Changes to the layout of the course at Bramshaw Golf Club in Hampshire, UK, are set to be introduced next month.
Located in the New Forest National Park, the course sits on a site of special scientific interest (SSSI), meaning alterations are very difficult to make from a permissions and logistics perspective.
Bramshaw Golf Club also faces some unique challenges when it comes to course maintenance. Forest laws, introduced during the time of William the Conqueror, mean that animals such as cattle, horses, pigs and others are able to wander across the course as they wish.
This and other factors were part of the internal discussions held at the club ahead of the work. Guy Hockley of Golden Age Golf Course Architects was also brought in in an advisory capacity for a time.
“We had to worked closely with many agencies and stakeholders including Natural England, the Forestry Commission and the New Forest Park Authority, together with the New Forest Verderers and Bramshaw Parish Council to get the green light for the course changes,” explained Andy Rideout, general manager at Bramshaw Golf Club. “We had gone through four or five different plans, but to cause minimal disruption to the Forest itself, we settled with the least intrusive option.”
It was eventually decided that a new par four fifteenth hole would be created, as well as the shortening of another hole from a par four to a par three.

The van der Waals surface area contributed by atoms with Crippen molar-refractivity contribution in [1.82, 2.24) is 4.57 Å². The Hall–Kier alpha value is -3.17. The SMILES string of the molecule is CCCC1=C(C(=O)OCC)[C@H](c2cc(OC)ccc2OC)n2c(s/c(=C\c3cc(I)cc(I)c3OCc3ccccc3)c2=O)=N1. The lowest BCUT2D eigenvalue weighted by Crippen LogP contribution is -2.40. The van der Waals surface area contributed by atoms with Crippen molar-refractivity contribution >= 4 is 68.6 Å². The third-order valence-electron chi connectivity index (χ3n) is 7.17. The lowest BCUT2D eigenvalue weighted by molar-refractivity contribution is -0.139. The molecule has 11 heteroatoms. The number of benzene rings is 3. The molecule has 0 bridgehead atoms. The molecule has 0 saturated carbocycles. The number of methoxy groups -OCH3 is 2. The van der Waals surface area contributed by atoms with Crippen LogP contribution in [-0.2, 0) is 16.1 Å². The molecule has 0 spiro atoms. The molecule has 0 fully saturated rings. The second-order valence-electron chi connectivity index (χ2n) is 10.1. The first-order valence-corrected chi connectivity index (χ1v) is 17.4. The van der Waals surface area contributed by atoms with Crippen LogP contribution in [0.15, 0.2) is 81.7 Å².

“We discussed everything from going back to a nine-hole course, to a nine-green, 18-tee format, and even the possibility of a 12-hole course was discussed,” said Jason Buckmaster, course manager at Bramshaw GC. “The membership came back and told us they wanted the course to stay at 18 holes. So we decided on that, and the easiest option we had with the land available was to add a single hole and move the par fours which were carrying a lot of damaged areas down to par threes, which will hopefully limit the damaged areas present on the course itself. The summer months tend to be fine, but in the winter when you get 70-80 cattle on the course, it is challenging and costs too much to make it playable.”
The recent project has ultimately seen the course returned to its original 18-hole layout, as alterations were made in the 1970s.
Buckmaster told GCA that most of the work has been done in-house, and that the green on the new fifteenth hole has been built to mirror those on the rest of the course.
“All the greens are pushup,” Buckmaster said. “With the new green, we decided that rather than do anything drastic, we looked to mirror the makeup of the other 17 greens. The aim is to have it perform the same as the other greens on the course and make it easier to maintain.”
Buckmaster and the project team were only allowed a 400 square metre area for the green site, including the banking.
“The actual green surface is just over 280 square metres,” he said. “So it’s quite a small green, but we’ve looked to be a bit poetic and put some undulations in to keep things interesting.”
The wet recent weather has delayed the introduction of the new hole to the course, but it is hoped that golfers at Bramshaw will be able to enjoy the revised layout next month.
“It’s grown in well, and we’ve been allowed us to fence it,” Buckmaster added. “We’re usually only allowed to fence two greens a year but in this case we’ve been given special dispensation, which is good. It’s been a challenge but something we as a team has enjoyed.”